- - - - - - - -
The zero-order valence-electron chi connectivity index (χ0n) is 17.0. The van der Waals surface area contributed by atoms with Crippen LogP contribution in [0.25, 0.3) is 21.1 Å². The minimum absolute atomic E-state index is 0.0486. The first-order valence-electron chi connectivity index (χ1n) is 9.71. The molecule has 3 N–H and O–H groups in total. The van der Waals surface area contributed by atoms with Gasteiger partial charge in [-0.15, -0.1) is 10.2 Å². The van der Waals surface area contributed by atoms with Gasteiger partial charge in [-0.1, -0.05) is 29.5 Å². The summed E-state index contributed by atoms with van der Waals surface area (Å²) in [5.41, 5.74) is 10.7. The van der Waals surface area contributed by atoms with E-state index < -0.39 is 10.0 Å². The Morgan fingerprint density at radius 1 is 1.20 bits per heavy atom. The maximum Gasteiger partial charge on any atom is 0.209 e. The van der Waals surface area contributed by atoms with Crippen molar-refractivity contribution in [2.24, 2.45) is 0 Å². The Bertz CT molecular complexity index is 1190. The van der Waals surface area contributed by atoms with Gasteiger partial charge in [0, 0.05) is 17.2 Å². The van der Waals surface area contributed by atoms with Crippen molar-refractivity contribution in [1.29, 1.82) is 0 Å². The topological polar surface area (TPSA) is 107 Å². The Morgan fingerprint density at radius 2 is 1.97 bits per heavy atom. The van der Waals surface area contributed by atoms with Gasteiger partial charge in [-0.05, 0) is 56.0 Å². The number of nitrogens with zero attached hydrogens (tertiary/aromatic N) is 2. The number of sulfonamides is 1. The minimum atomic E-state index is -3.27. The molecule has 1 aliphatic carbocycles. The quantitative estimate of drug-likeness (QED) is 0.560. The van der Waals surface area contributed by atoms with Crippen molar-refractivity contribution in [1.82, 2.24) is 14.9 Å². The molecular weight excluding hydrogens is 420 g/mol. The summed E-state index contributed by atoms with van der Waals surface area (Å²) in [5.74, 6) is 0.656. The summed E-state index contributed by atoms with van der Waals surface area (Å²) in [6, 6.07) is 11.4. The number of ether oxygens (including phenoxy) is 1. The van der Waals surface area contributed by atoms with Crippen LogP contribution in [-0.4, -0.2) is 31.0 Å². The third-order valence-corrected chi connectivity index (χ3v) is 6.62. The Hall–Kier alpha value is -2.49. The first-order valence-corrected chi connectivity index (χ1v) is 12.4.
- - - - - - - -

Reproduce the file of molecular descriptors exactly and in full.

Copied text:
The zero-order valence-electron chi connectivity index (χ0n) is 17.0. The van der Waals surface area contributed by atoms with Crippen LogP contribution in [0.25, 0.3) is 21.1 Å². The minimum absolute atomic E-state index is 0.0486. The first-order valence-electron chi connectivity index (χ1n) is 9.71. The molecule has 3 N–H and O–H groups in total. The van der Waals surface area contributed by atoms with Gasteiger partial charge in [-0.15, -0.1) is 10.2 Å². The van der Waals surface area contributed by atoms with Gasteiger partial charge in [-0.1, -0.05) is 29.5 Å². The summed E-state index contributed by atoms with van der Waals surface area (Å²) in [5.41, 5.74) is 10.7. The van der Waals surface area contributed by atoms with E-state index < -0.39 is 10.0 Å². The Morgan fingerprint density at radius 1 is 1.20 bits per heavy atom. The maximum Gasteiger partial charge on any atom is 0.209 e. The van der Waals surface area contributed by atoms with Crippen molar-refractivity contribution in [2.24, 2.45) is 0 Å². The Bertz CT molecular complexity index is 1190. The van der Waals surface area contributed by atoms with Gasteiger partial charge in [0, 0.05) is 17.2 Å². The van der Waals surface area contributed by atoms with Crippen molar-refractivity contribution in [1.29, 1.82) is 0 Å². The topological polar surface area (TPSA) is 107 Å². The Morgan fingerprint density at radius 2 is 1.97 bits per heavy atom. The van der Waals surface area contributed by atoms with Gasteiger partial charge in [-0.05, 0) is 56.0 Å². The number of nitrogens with zero attached hydrogens (tertiary/aromatic N) is 2. The number of sulfonamides is 1. The minimum atomic E-state index is -3.27. The molecule has 1 aliphatic carbocycles. The quantitative estimate of drug-likeness (QED) is 0.560. The van der Waals surface area contributed by atoms with Crippen molar-refractivity contribution in [1.82, 2.24) is 14.9 Å². The molecular weight excluding hydrogens is 420 g/mol. The summed E-state index contributed by atoms with van der Waals surface area (Å²) in [5.74, 6) is 0.656. The summed E-state index contributed by atoms with van der Waals surface area (Å²) in [6, 6.07) is 11.4. The number of ether oxygens (including phenoxy) is 1. The van der Waals surface area contributed by atoms with Crippen LogP contribution in [-0.4, -0.2) is 31.0 Å². The third-order valence-corrected chi connectivity index (χ3v) is 6.62. The Hall–Kier alpha value is -2.49. The first-order valence-corrected chi connectivity index (χ1v) is 12.4.